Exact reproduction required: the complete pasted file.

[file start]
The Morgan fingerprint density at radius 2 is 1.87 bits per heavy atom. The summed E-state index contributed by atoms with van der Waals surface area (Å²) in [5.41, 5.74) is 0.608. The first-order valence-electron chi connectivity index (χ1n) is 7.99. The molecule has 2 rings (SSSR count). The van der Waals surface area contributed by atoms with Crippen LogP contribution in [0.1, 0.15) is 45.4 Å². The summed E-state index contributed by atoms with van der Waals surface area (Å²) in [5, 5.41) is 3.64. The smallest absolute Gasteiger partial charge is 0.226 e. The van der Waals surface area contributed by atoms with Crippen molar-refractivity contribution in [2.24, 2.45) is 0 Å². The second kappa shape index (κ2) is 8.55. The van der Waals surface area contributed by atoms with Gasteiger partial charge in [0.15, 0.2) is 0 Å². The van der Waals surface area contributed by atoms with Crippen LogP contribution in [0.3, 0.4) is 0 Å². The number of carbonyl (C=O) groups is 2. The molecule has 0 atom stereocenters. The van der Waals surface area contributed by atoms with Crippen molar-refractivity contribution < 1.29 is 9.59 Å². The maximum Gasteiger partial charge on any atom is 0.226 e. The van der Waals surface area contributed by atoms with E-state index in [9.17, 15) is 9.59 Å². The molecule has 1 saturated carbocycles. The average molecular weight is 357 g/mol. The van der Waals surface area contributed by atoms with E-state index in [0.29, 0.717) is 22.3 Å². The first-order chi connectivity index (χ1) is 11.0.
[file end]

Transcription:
The Morgan fingerprint density at radius 2 is 1.87 bits per heavy atom. The summed E-state index contributed by atoms with van der Waals surface area (Å²) in [5.41, 5.74) is 0.608. The first-order valence-electron chi connectivity index (χ1n) is 7.99. The molecule has 2 rings (SSSR count). The van der Waals surface area contributed by atoms with Crippen LogP contribution in [0.1, 0.15) is 45.4 Å². The summed E-state index contributed by atoms with van der Waals surface area (Å²) in [5, 5.41) is 3.64. The smallest absolute Gasteiger partial charge is 0.226 e. The van der Waals surface area contributed by atoms with Crippen molar-refractivity contribution in [2.24, 2.45) is 0 Å². The second kappa shape index (κ2) is 8.55. The van der Waals surface area contributed by atoms with Gasteiger partial charge in [0.15, 0.2) is 0 Å². The van der Waals surface area contributed by atoms with Crippen LogP contribution in [0.3, 0.4) is 0 Å². The number of carbonyl (C=O) groups is 2. The molecule has 0 atom stereocenters. The van der Waals surface area contributed by atoms with Crippen molar-refractivity contribution < 1.29 is 9.59 Å². The maximum Gasteiger partial charge on any atom is 0.226 e. The van der Waals surface area contributed by atoms with E-state index in [9.17, 15) is 9.59 Å². The molecule has 1 saturated carbocycles. The average molecular weight is 357 g/mol. The van der Waals surface area contributed by atoms with E-state index in [0.29, 0.717) is 22.3 Å². The first-order chi connectivity index (χ1) is 11.0.